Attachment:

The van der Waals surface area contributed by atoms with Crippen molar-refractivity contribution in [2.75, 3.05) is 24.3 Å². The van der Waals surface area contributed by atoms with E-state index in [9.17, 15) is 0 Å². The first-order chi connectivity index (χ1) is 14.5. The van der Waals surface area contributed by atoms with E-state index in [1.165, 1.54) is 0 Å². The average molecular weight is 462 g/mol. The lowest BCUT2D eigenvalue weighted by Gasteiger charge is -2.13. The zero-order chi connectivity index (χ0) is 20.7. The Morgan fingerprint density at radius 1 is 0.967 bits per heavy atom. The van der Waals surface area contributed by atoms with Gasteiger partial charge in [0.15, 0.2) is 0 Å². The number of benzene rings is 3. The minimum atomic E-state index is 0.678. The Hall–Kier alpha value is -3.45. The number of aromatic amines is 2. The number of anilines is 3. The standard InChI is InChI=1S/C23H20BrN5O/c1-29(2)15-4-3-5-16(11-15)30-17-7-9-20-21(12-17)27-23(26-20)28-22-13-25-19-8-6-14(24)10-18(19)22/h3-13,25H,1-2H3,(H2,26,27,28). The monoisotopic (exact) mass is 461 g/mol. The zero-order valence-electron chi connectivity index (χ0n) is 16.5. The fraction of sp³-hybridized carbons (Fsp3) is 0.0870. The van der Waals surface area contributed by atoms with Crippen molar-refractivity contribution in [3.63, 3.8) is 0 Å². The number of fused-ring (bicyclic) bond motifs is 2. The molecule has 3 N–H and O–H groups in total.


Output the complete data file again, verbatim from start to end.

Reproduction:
The van der Waals surface area contributed by atoms with Crippen molar-refractivity contribution in [2.75, 3.05) is 24.3 Å². The van der Waals surface area contributed by atoms with E-state index in [9.17, 15) is 0 Å². The first-order chi connectivity index (χ1) is 14.5. The van der Waals surface area contributed by atoms with E-state index in [1.165, 1.54) is 0 Å². The average molecular weight is 462 g/mol. The lowest BCUT2D eigenvalue weighted by Gasteiger charge is -2.13. The zero-order chi connectivity index (χ0) is 20.7. The Morgan fingerprint density at radius 1 is 0.967 bits per heavy atom. The van der Waals surface area contributed by atoms with Gasteiger partial charge in [0.15, 0.2) is 0 Å². The number of benzene rings is 3. The minimum atomic E-state index is 0.678. The Hall–Kier alpha value is -3.45. The number of aromatic amines is 2. The number of anilines is 3. The standard InChI is InChI=1S/C23H20BrN5O/c1-29(2)15-4-3-5-16(11-15)30-17-7-9-20-21(12-17)27-23(26-20)28-22-13-25-19-8-6-14(24)10-18(19)22/h3-13,25H,1-2H3,(H2,26,27,28). The monoisotopic (exact) mass is 461 g/mol. The zero-order valence-electron chi connectivity index (χ0n) is 16.5. The fraction of sp³-hybridized carbons (Fsp3) is 0.0870. The van der Waals surface area contributed by atoms with Crippen molar-refractivity contribution in [3.63, 3.8) is 0 Å². The number of fused-ring (bicyclic) bond motifs is 2. The molecule has 3 N–H and O–H groups in total.